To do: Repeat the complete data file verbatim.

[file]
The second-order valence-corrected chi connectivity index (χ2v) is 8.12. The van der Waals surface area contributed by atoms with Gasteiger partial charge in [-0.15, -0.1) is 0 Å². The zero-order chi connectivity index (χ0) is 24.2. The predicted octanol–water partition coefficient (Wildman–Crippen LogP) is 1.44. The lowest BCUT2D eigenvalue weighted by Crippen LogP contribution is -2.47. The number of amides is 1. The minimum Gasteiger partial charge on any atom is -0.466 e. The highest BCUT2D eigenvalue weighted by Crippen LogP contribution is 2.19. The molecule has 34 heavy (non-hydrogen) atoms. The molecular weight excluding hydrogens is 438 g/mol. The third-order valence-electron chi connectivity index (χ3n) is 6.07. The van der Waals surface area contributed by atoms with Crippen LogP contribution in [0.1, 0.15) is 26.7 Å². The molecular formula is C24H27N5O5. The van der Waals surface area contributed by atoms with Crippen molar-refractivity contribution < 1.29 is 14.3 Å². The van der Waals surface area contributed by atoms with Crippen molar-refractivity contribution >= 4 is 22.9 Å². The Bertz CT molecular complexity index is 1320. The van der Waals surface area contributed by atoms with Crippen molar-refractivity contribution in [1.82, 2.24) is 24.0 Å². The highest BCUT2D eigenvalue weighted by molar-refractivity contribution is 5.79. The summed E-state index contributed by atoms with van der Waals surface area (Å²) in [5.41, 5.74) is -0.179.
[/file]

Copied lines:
The second-order valence-corrected chi connectivity index (χ2v) is 8.12. The van der Waals surface area contributed by atoms with Gasteiger partial charge in [-0.15, -0.1) is 0 Å². The zero-order chi connectivity index (χ0) is 24.2. The predicted octanol–water partition coefficient (Wildman–Crippen LogP) is 1.44. The lowest BCUT2D eigenvalue weighted by Crippen LogP contribution is -2.47. The number of amides is 1. The minimum Gasteiger partial charge on any atom is -0.466 e. The highest BCUT2D eigenvalue weighted by Crippen LogP contribution is 2.19. The molecule has 34 heavy (non-hydrogen) atoms. The molecular weight excluding hydrogens is 438 g/mol. The third-order valence-electron chi connectivity index (χ3n) is 6.07. The van der Waals surface area contributed by atoms with Crippen LogP contribution in [0.1, 0.15) is 26.7 Å². The molecular formula is C24H27N5O5. The van der Waals surface area contributed by atoms with Crippen molar-refractivity contribution < 1.29 is 14.3 Å². The van der Waals surface area contributed by atoms with Crippen molar-refractivity contribution >= 4 is 22.9 Å². The Bertz CT molecular complexity index is 1320. The van der Waals surface area contributed by atoms with Crippen molar-refractivity contribution in [1.82, 2.24) is 24.0 Å². The highest BCUT2D eigenvalue weighted by molar-refractivity contribution is 5.79. The summed E-state index contributed by atoms with van der Waals surface area (Å²) in [5.41, 5.74) is -0.179.